Krishnanattam - The dance of Krishna
Krishnanattam, a dance oriented theatrical performance is the product of the Bhakti movement. Prince Manvedan of Kozhikode, Kerala, India who scripted and produced this visual treat bequeathed a unique performing art to the cultural stream of Kerala that culminated in the world renowned Kathakali. Born to pay homage to Krishna, Krishnanattam has refused to adopt innovative themes- both its strength and limitation. And it demands a special ambience, as it is the synthesis of dance, spectacular costume, music and rhythm re-enacting a cosmic play in macroscopic dimensions. The texture of the performance and its resonance draw the audience into a specific communion rooted in Bhakti, the intense self-negating love, the soul and spirit of the Krishna cult.
In the evolution of the dance drama, Krishnattam is a milestone. It incorporated drama from the rarefied performance tradition of Koodiyattam, ancient Sanskrit drama; dance from the ritual performances like Theyyam, and folk dances like Kaikottikali. Its artistic beauty lies in its costume, make-up and dance steps. It remains a one-troupe theatre because of the Sanskrit text. The original Krishna Geethi is sung in the background in Sopanam style to the rhythmic beat of the madhalam and chengala recalling the entire gamut of Bhagavatha stories. And the performers dance to the rhythm of the music that rarely coincides with the narrative. The dancers have their own text made up of gestures, movements and tableaux evolved by countless gurus over decades. The hand-held curtain punctuates the rapid scene-changes making the story leap forward. Krishna is ever present, pervading the atmosphere and on the stage in his solitary splendour. And the spectators experience a multitude of ecstasies intensely personal, yet part of the collective consciousness.
Guruvayoor temple is the sole patron of Krishnattam. Every year there is a continuous performance of Krishnattam starting from September 1st for eight days. People watch Krishnanattam in its traditional format from the divine descent to renunciation, and rounded off on the ninth night with Avatharam again to stress the cycle of life and death. Eight becomes a mystic number: the story of the eighth incarnation of Dasavathara, born as the eighth son of Devaki, told in eight chapters in eight continuous nights with eight measures of oil that burns eight wickers lighting the lamp.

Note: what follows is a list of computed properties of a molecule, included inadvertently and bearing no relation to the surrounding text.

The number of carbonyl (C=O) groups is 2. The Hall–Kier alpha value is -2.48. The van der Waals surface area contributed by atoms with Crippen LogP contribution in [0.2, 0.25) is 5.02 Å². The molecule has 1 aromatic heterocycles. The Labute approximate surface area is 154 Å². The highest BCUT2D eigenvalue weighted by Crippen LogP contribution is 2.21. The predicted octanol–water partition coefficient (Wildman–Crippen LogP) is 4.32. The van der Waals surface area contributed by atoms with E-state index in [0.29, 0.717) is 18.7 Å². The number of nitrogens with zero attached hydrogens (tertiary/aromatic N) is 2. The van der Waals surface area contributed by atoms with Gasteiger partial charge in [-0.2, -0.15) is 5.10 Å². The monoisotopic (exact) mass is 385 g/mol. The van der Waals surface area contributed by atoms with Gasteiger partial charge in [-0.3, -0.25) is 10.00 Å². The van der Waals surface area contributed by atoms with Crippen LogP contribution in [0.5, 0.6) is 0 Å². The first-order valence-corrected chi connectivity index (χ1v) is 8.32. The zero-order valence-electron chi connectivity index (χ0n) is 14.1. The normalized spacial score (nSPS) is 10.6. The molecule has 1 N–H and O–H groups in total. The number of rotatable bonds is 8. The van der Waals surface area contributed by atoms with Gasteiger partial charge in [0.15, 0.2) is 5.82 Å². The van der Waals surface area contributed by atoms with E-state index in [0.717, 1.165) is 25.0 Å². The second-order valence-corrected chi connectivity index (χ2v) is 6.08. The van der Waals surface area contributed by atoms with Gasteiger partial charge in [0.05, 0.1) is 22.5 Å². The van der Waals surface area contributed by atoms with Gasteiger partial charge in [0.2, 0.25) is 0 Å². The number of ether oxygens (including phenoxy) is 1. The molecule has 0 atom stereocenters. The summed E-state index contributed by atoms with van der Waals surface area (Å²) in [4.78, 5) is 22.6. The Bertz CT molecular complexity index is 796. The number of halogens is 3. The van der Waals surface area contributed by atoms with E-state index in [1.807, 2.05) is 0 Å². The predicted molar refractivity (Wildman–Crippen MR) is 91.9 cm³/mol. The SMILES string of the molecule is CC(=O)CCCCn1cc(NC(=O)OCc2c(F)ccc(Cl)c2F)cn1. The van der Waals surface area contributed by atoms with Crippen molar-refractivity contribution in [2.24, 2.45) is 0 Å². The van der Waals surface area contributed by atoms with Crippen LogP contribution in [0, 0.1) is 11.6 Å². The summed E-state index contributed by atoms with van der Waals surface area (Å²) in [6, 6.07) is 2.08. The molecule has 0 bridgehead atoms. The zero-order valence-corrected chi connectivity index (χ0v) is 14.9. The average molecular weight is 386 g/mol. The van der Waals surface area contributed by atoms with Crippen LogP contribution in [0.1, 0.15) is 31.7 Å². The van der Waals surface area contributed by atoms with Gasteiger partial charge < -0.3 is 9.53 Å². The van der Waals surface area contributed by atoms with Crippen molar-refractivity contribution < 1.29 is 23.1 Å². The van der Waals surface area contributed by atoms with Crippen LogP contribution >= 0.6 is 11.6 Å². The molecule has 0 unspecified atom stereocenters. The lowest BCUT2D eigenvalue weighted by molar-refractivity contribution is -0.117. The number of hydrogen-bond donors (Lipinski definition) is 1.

Avatharam opens the performance. Bhumi Devi tells of her woes under the stranglehold of evil to Brahma, the four-faced who promises her quick relief. In the next scene, after the marriage, Kamsa the all-caring brother transforms himself into a demon when his life is threatened. And he dominates as the overwhelming power of the evil until Vasudeva promises to deliver all their unborn children into his hands. In the next scene Lord Vishnu descends in his Viswaroopa and the parents prostrate in worshipful reverence.
Does it symbolise our own times: of the greed of Power, and the burden of the unborn? Away from the enchanting myth the scene depicts psychological realism, a moment of truth when each couple realises that their child is a gift from God, godliness incarnate! Then follows the charming pranks of the boy Krishna told and retold by countless artists over centuries, of which the Indian mind is never tired…an aura of eternity plays around when the stick in Yasoda's hand asks,
“ No, no…no…!” is the guilt-ridden frantic answer. How human, yet how divine!! Oh, you fall in love, deeply with this adorable, boy-god that carries joy in his heart. And India has named her boys after him down the ages.
Synopsis courtsey : Padma Jayaraj, Narthaki.com